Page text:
...that is the question. Having received most of my reader reports now, I have started to analyse what they had to say about my novel, The Crosser of the Worlds. The first thing I've learned is that different people interpret questions differently! To some a "favourite character" is the one they liked most, to others it is the one they thought written the best. To some the lowest point for the main character, Kit, is when he is acting most stupidly, to others it is the point where they felt most sympathy for him. But these different interpretations have actually been really helpful as they have highlighted things which I might never have noticed.
Perhaps my biggest revelation is that it is always worth getting more than one or two people to read your drafts! This helps weed out personal taste from actual issues that need addressing. One reader found the young girl in the book a bit irritating, but she was the favourite character of two of my readers. At least one reader didn't particular like the swashbuckling sword-fighters on one of my worlds, again, another absolutely loved them. Some readers focussed on the practical ("how could a deep wound have healed enough to have formed a scar in only two weeks?"), others were more emotional ("it brought actual tears to my eyes"). One small scene that one reader wanted me to change back to how it was written in the original draft, was the one scene that another reader (who had also read the original draft) didn't want me to touch at all.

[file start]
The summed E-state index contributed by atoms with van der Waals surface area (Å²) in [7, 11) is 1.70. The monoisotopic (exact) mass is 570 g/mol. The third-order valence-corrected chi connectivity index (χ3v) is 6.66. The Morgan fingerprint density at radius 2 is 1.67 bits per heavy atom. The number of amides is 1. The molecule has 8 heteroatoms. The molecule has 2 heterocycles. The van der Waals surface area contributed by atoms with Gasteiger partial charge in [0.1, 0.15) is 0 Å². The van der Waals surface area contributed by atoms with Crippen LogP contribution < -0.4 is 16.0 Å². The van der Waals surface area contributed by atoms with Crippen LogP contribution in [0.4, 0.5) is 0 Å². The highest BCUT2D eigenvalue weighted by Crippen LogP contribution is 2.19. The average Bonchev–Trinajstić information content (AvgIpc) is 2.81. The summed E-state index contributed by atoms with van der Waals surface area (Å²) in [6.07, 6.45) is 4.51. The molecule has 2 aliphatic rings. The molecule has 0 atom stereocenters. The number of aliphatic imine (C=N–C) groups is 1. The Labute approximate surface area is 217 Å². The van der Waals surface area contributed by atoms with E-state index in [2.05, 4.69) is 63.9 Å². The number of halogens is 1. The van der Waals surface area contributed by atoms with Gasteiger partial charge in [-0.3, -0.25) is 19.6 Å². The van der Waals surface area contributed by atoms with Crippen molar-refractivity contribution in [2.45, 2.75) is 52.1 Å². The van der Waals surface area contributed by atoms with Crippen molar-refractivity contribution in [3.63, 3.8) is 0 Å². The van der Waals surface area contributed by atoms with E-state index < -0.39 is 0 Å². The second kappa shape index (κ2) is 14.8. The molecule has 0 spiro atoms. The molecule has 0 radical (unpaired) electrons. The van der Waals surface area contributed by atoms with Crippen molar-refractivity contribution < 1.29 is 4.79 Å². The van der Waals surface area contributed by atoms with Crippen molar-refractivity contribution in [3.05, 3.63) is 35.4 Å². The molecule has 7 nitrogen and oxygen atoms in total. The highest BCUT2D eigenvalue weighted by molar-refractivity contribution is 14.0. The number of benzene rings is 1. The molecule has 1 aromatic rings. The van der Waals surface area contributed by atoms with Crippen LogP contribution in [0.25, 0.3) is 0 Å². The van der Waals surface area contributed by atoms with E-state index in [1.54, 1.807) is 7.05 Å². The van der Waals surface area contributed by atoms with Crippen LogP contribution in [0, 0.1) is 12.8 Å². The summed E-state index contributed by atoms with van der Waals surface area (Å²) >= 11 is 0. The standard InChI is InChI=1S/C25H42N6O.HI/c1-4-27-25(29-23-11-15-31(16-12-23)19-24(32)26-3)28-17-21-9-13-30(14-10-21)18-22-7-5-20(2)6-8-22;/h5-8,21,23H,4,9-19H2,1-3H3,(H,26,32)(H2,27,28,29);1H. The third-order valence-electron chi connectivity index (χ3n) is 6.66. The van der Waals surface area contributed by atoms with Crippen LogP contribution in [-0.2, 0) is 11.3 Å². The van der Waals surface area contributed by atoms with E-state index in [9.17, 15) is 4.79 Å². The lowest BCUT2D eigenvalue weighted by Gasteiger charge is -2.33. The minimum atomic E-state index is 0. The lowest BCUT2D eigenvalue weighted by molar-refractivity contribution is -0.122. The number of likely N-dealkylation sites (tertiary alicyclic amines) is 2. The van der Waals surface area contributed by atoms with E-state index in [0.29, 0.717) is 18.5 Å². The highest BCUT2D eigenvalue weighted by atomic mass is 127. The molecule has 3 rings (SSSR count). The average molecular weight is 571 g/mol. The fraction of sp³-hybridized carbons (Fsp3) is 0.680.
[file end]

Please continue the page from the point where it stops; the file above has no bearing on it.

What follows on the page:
You might think that all this would make editing a bit of a nightmare. But actually, this way I get the best of both worlds: I won't end up changing something that doesn't need changing just because it happens to not be to the taste of one person, but also I know that if two or more people mention the same thing then it really is an issue I can't sweep under the carpet. Every reader so far has caused me to add something to my list of potential edits and every one has also mentioned something different that they liked about the book that gives me the confidence to carry on with it. Sure, I could be hurt that my favourite character is nobody else's, but actually it's great that nearly every "goody" is somebody's favourite as it means I must have got something right about them!
So I now have before me an ever-growing list of edits to make before I send this draft off to the Writer's Workshop for some professional advice. But, having made six other people read the book in the last month, the first thing I should probably do is read it myself...